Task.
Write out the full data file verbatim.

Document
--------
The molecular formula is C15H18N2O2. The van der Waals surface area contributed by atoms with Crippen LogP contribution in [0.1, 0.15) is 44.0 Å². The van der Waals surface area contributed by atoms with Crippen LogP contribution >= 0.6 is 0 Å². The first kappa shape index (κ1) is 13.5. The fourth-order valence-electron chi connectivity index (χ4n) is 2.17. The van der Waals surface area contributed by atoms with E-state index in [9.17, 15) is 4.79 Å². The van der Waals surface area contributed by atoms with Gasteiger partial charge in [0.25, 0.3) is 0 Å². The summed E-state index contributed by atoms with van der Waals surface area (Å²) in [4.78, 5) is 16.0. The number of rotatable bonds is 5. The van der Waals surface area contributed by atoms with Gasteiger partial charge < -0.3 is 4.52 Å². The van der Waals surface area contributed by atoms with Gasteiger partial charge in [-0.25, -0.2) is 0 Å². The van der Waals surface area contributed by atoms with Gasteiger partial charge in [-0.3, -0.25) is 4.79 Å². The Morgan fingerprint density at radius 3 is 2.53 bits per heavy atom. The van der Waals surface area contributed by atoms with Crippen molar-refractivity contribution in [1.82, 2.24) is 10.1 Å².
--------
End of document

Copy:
The molecular formula is C15H18N2O2. The van der Waals surface area contributed by atoms with Crippen LogP contribution in [0.1, 0.15) is 44.0 Å². The van der Waals surface area contributed by atoms with Crippen LogP contribution >= 0.6 is 0 Å². The first kappa shape index (κ1) is 13.5. The fourth-order valence-electron chi connectivity index (χ4n) is 2.17. The van der Waals surface area contributed by atoms with E-state index in [9.17, 15) is 4.79 Å². The van der Waals surface area contributed by atoms with Gasteiger partial charge in [0.25, 0.3) is 0 Å². The summed E-state index contributed by atoms with van der Waals surface area (Å²) in [4.78, 5) is 16.0. The number of rotatable bonds is 5. The van der Waals surface area contributed by atoms with Gasteiger partial charge < -0.3 is 4.52 Å². The van der Waals surface area contributed by atoms with Gasteiger partial charge in [-0.25, -0.2) is 0 Å². The van der Waals surface area contributed by atoms with Gasteiger partial charge in [-0.3, -0.25) is 4.79 Å². The Morgan fingerprint density at radius 3 is 2.53 bits per heavy atom. The van der Waals surface area contributed by atoms with Crippen molar-refractivity contribution in [1.82, 2.24) is 10.1 Å².